Are we seeing the end of net neutrality?
I'm cleaning out my desk at Trade Me, both figuratively and literally. After 10 years of rollercoaster riding at New Zealand's largest website, it's time to have a lash at something else. Hopefully at a place where I'll no longer be the oldest employee.
It's funny the things you come across clearing out desks. Amongst my detritus is one of the remote control toy cars we used for the launch of Trade Me Motors back in 2003, a copy of the media pack Fairfax produced when they bought the company in 2006 and an ink stamp that Sam Morgan had made up which says simply: "Woo Hoo! Sam".
Another note I came across from Sam was one reminding us to keep our webpages "skinny", so they would load well on the dial-up web access that still accounted for about half the people accessing Trade Me in 2005. Broadband was switched on in New Zealand by Telecom in 1999, and only became the "normal" way to access the web in early 2007. Until then it was very much a two-speed internet: a fast lane for the rich and well-connected, and a slow lane for the poor and ill equipped.
Right now a battle is waging in North America over the very same issue, but in a different context as the US Federal Communications Commission (FCC) closes its public consultation on whether the US Government should approve new internet rules. These look set to deliver higher speed internet for those able to pay for it - and congestion for those that can't.
Critics - including Google, Reddit and Amazon - say it will deliver a two-tier internet and move control of the web to deep-pocketed ISP and cable companies like Verizon and ComCast. Protests have been long and loud including a series of pavement-squatting rallies similar to the "Occupy Wall Street" protests. The catch cry has been "Save the internet" and the public outcry made the FCC extend its deadline for submissions by two months.
The core concept here is net neutrality and specifically the end of it. Net neutrality is a simple concept. The internet is essentially a massive set of pipes which deliver data packages (be they voice, image, text or numbers). Net neutrality says that all data needs to be treated and transported equally, no matter who sends it. The proposal being looked at by FCC means some companies can buy their way into the fast lane, leaving others in the slow lane.
There is real potential for that speed differential to be used to deliver market dominance. If I wish to launch an online firm challenging an incumbent, but can't afford to pay the higher rate the incumbent is able to pay, there's every chance I'll never be able to compete effectively. The opposite is also a possibility.
President Obama hasn't exactly hosed down concerns by appointing Tom Wheeler, the lead lobbyist for the cable and wireless industry, as chair of the FCC. This looks very much like hiring the chief poacher to regulate game-keeping. By the time consultation closed at the end of July, the FCC had received about a million submissions.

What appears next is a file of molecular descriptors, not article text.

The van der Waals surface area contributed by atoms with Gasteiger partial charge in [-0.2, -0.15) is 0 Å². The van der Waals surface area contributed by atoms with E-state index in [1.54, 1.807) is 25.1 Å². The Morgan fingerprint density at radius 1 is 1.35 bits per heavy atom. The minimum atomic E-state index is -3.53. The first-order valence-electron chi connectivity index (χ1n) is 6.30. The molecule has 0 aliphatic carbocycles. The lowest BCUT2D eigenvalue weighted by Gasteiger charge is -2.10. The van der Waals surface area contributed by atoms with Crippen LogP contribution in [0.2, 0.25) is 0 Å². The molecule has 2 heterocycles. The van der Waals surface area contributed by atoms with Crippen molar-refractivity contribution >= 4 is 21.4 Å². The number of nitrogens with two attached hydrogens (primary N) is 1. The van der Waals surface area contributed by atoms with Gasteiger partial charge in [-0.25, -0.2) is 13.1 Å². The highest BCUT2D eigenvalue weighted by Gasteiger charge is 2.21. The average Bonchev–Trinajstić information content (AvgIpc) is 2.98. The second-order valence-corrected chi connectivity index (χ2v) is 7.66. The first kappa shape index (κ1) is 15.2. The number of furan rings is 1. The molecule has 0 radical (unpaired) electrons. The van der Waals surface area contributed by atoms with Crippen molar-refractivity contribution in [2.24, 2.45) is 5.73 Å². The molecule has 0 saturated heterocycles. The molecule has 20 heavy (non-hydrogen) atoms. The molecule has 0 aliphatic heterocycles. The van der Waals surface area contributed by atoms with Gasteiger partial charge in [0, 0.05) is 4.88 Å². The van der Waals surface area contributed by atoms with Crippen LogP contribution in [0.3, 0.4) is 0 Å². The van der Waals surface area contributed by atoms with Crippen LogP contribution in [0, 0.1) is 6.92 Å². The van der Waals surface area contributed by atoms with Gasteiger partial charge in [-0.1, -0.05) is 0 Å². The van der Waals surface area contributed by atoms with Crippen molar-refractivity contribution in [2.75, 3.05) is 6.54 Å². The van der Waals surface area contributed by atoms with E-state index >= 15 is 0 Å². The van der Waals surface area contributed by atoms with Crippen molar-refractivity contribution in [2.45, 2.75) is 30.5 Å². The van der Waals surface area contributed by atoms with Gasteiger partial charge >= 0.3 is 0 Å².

It's likely to be next year before a final call is made, and the FCC decides whether to side with the small group of big ISP companies or the big group of small internet users. It also begs the question around what exists to stop the same thing happening here in Godzone.
What would happen for instance if Sky TV bought Orcon to launch a video on demand service, and gave this service access to a fast lane but forced competitors to take the slow lane? Likewise what if the newly branded Spark limited the rate at which Quickflix operated across the Spark network by congesting the interconnection, launched a competing service and then sought rent to relieve the congestion? Or indeed if Slingshot chose to fully harness the "traffic prioritisation" policy buried in its terms and conditions.
First and foremost we have the Commerce Act which protects against practices likely to substantially lessen competition in the market, and either of these certainly would. And unlike the USA, our telecommunications ombudsman isn't a former industry lobbyist.
We also have a pretty free and open market when it comes to ISPs, with over 70 to choose from (unlike the US where Verizon and Comcast enjoy heavily consolidated market power).
Then there is the crap customer-experience protection. If a provider started throttling back a free but loved online service like YouTube or Wikipedia, they would run the very real risk of losing customers. Brand would also take a hit. Dear old Simon Moutter is investing around $20 million to rebrand Telecom as Spark, in part to bury the company's historical reputation for price gouging and autocratic behaviour. He'd be a mug to risk digging up that carcass.
Meanwhile back in the States, the pundits will wait for smoke signals from the FCC - and those pundits include the disruptors and the start-up community.
Sam created Trade Me in 1999, but it took five years for it to get a real head of steam. If one of the (then) local internet giants like Xtra/MSN or ACP had been able to divert us to the slow lane, while giving a leg up to their own ventures, the rollercoaster ride would have been pretty short-lived.
Mike "MOD" O'Donnell was the chief operating officer of Trade Me. His Twitter handle is @modsta He's currently unemployed and looking forward to fitting side draft Webbers to a 1984 Ford Capri.